In 1998-99, Brann's song "King of My Castle," which featured Adisson on vocals, spent 40 weeks on Music & Media's Eurochart Hot 100 Singles after being re-released by Italian remixer Roy Malone. The single debuted at number one on the U.K. pop charts. Popular at dance clubs in Italy, France, the Netherlands, Belgium, and Germany, the single sold more than two million copies worldwide. With its upbeat tempo, the song was a crossover success, earning air time on many pop stations. At one point, one British radio station was playing the song every two hours. "For a relatively obscure, underground artist with a unique-sounding song to achieve something like this is phenomenal," Brann told Billboard's Paul Sexton.
Formed Ananda Project Collective
Around this same time, Brann felt ready for a new project, so he pulled together a new collective of Atlanta-based musicians, vocalists, and songwriters to create the Ananda Project, which began spitting out singles in 1998. Like Wamdue, this group also focused on house music, but this time Brann added more soulful Afro-Caribbean and Brazilian themes. The Ananda Project was supposed to be a short-lived offshoot for Brann, but the collective gelled and went on to put out a full-length disc in 2000. Titled Release, the disc was a rich infusion of jazz and soul peppered with a hip-hop drive and urban vocals. In true Brann style, the songs were created around Brann's keyboard harmonies. His synthesizer work provided the platform for the live musicians to record upon. Brann served as key composer for all songs on the album. One song, "Cascades of Colour," featuring Adisson on vocals, became a dance floor hit across the globe and a staple of underground DJs. Another album favorite was "Glory, Glory," which featured Terrance Downs on vocals. A reviewer for Billboard magazine praised the album, writing that "with Release, the Ananda Project further establishes itself as a fine purveyor of deep, emotional, soulful house."
A bevy of musicians contributed to Release. Besides vocalists Adisson and Downs, there was vocalist Heather Johnson, percussionist Genoa Mungin, and acoustic guitarist Ede Wright. Speaking to Rick Salzer of Billboard, Brann said he liked being a part of the Ananda Project and helping other artists get their talents circulating in the world. "The Ananda Project is totally an unconventional project. I really enjoy collaborating with other talented artists, and by doing so I can hopefully expose some of the other artists in the Atlanta area." The disc received a fair following because the songs, richly produced, made for easy home listening, yet at the same time provided plenty of drive for the dance floor. A year later Brann put out Re-Release, a full-length compilation of remixed Ananda hits.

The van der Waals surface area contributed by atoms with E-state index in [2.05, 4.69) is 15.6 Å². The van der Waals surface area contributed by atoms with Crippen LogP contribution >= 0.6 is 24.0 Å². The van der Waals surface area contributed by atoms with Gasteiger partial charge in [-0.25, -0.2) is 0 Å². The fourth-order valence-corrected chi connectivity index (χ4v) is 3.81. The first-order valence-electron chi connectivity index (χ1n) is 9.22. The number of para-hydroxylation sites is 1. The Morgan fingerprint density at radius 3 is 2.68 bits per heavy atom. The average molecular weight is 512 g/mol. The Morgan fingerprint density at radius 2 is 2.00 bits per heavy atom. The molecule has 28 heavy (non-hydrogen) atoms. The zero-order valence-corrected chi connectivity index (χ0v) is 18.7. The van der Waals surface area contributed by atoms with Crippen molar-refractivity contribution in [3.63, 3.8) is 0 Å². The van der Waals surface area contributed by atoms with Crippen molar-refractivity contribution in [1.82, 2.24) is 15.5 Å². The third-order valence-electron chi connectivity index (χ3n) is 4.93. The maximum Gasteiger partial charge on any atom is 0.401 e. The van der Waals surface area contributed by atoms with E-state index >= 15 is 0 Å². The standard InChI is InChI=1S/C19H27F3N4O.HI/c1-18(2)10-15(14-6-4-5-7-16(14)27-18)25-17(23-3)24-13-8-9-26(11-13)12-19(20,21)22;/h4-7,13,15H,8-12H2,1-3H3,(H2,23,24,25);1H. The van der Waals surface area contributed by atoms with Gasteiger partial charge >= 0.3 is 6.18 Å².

In 2003 the Ananda Project released Morning Light. The songs on this album contained the same looping tempos and soulful vocals as previous collections, but the songs were more mature. Once again, the bulk of vocals were provided by Downs and Johnson, but a number of newcomers also contributed to the group's ever-evolving cast of singers. They included New York-based house singer Lydia Rhodes, former Mandalay member Nicola Hitchcock, Marta Gazman, and Sylvia Gordon. Writing in the Miami New Times, reviewer Lily Moayeri was upbeat about the album, saying that "this album's focus on traditional songwriting should help it survive beyond the temporary shelf life of the dance floor to achieve heavy rotation in home stereo systems."
Brann's approach to album-making has set him apart from most composer/producers. He has focused on making an album containing a broad range of songs that are linked together to tell an entire story. After the album is complete, Brann picks out the singles, a different course from most producers, who focus on the singles first and then add other songs to complete the album. Brann's songwriting is unique, too. He develops chord progressions first, then builds the bass lines, beat, and melodies.
For the Record …
Born c. 1974 in the United States.
Producer/composer for Wamdue Kids, c. 1995; signed with Strictly Rhythm Records, 1996; released albums under name Wamdue Project, including Resource Toolbook Volume One, 1996, and Program Yourself, 1998; released albums under alias P'taah, including Compressed Light, 2000, Decompressed, 2001, and Staring at the Sun, 2003; producer/composer for Ananda Project, which released first album, Release, 2000, followed by Re-release, 2001, Morning Light, 2003, Relight, 2005, and Fire Flower, 2007.